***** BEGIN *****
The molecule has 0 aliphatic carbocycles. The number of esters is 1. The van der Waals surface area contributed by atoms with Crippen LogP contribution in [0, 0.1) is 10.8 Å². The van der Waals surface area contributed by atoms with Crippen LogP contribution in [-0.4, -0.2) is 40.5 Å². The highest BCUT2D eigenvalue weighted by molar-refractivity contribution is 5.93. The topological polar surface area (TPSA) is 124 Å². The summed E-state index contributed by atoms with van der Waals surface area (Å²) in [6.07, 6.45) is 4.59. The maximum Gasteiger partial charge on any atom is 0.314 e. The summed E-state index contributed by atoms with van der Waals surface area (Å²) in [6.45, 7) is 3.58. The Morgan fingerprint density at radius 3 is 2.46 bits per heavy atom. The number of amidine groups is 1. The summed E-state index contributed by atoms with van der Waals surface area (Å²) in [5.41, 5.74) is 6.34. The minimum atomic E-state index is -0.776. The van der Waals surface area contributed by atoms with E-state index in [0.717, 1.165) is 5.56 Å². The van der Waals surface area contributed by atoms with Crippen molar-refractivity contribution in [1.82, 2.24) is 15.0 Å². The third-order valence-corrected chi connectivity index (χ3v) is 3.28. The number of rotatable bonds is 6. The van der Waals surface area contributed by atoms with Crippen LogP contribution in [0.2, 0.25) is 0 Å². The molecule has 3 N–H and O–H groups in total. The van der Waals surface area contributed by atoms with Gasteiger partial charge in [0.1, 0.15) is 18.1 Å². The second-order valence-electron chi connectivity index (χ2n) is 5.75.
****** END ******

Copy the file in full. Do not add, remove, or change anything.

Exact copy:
The molecule has 0 aliphatic carbocycles. The number of esters is 1. The van der Waals surface area contributed by atoms with Crippen LogP contribution in [0, 0.1) is 10.8 Å². The van der Waals surface area contributed by atoms with Crippen LogP contribution in [-0.4, -0.2) is 40.5 Å². The highest BCUT2D eigenvalue weighted by molar-refractivity contribution is 5.93. The topological polar surface area (TPSA) is 124 Å². The summed E-state index contributed by atoms with van der Waals surface area (Å²) in [6.07, 6.45) is 4.59. The maximum Gasteiger partial charge on any atom is 0.314 e. The summed E-state index contributed by atoms with van der Waals surface area (Å²) in [6.45, 7) is 3.58. The Morgan fingerprint density at radius 3 is 2.46 bits per heavy atom. The number of amidine groups is 1. The summed E-state index contributed by atoms with van der Waals surface area (Å²) in [5.41, 5.74) is 6.34. The minimum atomic E-state index is -0.776. The van der Waals surface area contributed by atoms with E-state index in [0.717, 1.165) is 5.56 Å². The van der Waals surface area contributed by atoms with Crippen molar-refractivity contribution in [1.82, 2.24) is 15.0 Å². The third-order valence-corrected chi connectivity index (χ3v) is 3.28. The number of rotatable bonds is 6. The van der Waals surface area contributed by atoms with Crippen LogP contribution in [0.2, 0.25) is 0 Å². The molecule has 3 N–H and O–H groups in total. The van der Waals surface area contributed by atoms with Gasteiger partial charge in [0.1, 0.15) is 18.1 Å². The second-order valence-electron chi connectivity index (χ2n) is 5.75.